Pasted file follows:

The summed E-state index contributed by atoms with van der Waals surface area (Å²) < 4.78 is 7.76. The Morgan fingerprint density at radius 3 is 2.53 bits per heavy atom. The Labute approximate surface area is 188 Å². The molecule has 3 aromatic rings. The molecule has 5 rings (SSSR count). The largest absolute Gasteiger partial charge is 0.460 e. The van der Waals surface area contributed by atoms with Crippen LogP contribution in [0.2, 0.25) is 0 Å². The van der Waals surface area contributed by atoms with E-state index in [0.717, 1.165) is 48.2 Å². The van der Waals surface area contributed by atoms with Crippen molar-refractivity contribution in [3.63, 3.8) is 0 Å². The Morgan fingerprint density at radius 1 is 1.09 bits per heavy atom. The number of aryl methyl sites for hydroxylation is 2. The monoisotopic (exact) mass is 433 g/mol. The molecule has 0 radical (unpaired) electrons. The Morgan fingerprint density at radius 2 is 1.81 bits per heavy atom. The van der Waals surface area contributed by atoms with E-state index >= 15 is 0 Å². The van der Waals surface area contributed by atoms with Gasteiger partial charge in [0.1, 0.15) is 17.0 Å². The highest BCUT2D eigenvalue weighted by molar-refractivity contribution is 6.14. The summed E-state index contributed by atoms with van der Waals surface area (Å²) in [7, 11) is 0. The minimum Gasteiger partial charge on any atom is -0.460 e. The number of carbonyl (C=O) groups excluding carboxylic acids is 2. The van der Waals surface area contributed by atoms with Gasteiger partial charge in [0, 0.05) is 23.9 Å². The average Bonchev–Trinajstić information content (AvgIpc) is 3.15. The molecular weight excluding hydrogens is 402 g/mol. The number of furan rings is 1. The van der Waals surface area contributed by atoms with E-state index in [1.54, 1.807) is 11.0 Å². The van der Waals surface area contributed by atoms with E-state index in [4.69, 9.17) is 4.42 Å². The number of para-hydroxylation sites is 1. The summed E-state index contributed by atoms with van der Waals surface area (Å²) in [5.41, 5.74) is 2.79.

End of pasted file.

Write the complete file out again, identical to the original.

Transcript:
The summed E-state index contributed by atoms with van der Waals surface area (Å²) < 4.78 is 7.76. The Morgan fingerprint density at radius 3 is 2.53 bits per heavy atom. The Labute approximate surface area is 188 Å². The molecule has 3 aromatic rings. The molecule has 5 rings (SSSR count). The largest absolute Gasteiger partial charge is 0.460 e. The van der Waals surface area contributed by atoms with Crippen LogP contribution in [0.2, 0.25) is 0 Å². The van der Waals surface area contributed by atoms with E-state index in [0.717, 1.165) is 48.2 Å². The van der Waals surface area contributed by atoms with Crippen molar-refractivity contribution in [3.63, 3.8) is 0 Å². The Morgan fingerprint density at radius 1 is 1.09 bits per heavy atom. The number of aryl methyl sites for hydroxylation is 2. The monoisotopic (exact) mass is 433 g/mol. The molecule has 0 radical (unpaired) electrons. The Morgan fingerprint density at radius 2 is 1.81 bits per heavy atom. The van der Waals surface area contributed by atoms with E-state index >= 15 is 0 Å². The van der Waals surface area contributed by atoms with Gasteiger partial charge in [0.1, 0.15) is 17.0 Å². The highest BCUT2D eigenvalue weighted by molar-refractivity contribution is 6.14. The summed E-state index contributed by atoms with van der Waals surface area (Å²) in [7, 11) is 0. The minimum Gasteiger partial charge on any atom is -0.460 e. The number of carbonyl (C=O) groups excluding carboxylic acids is 2. The van der Waals surface area contributed by atoms with Gasteiger partial charge in [0, 0.05) is 23.9 Å². The average Bonchev–Trinajstić information content (AvgIpc) is 3.15. The molecular weight excluding hydrogens is 402 g/mol. The number of furan rings is 1. The van der Waals surface area contributed by atoms with E-state index in [1.54, 1.807) is 11.0 Å². The van der Waals surface area contributed by atoms with E-state index in [4.69, 9.17) is 4.42 Å². The number of para-hydroxylation sites is 1. The summed E-state index contributed by atoms with van der Waals surface area (Å²) in [5.41, 5.74) is 2.79.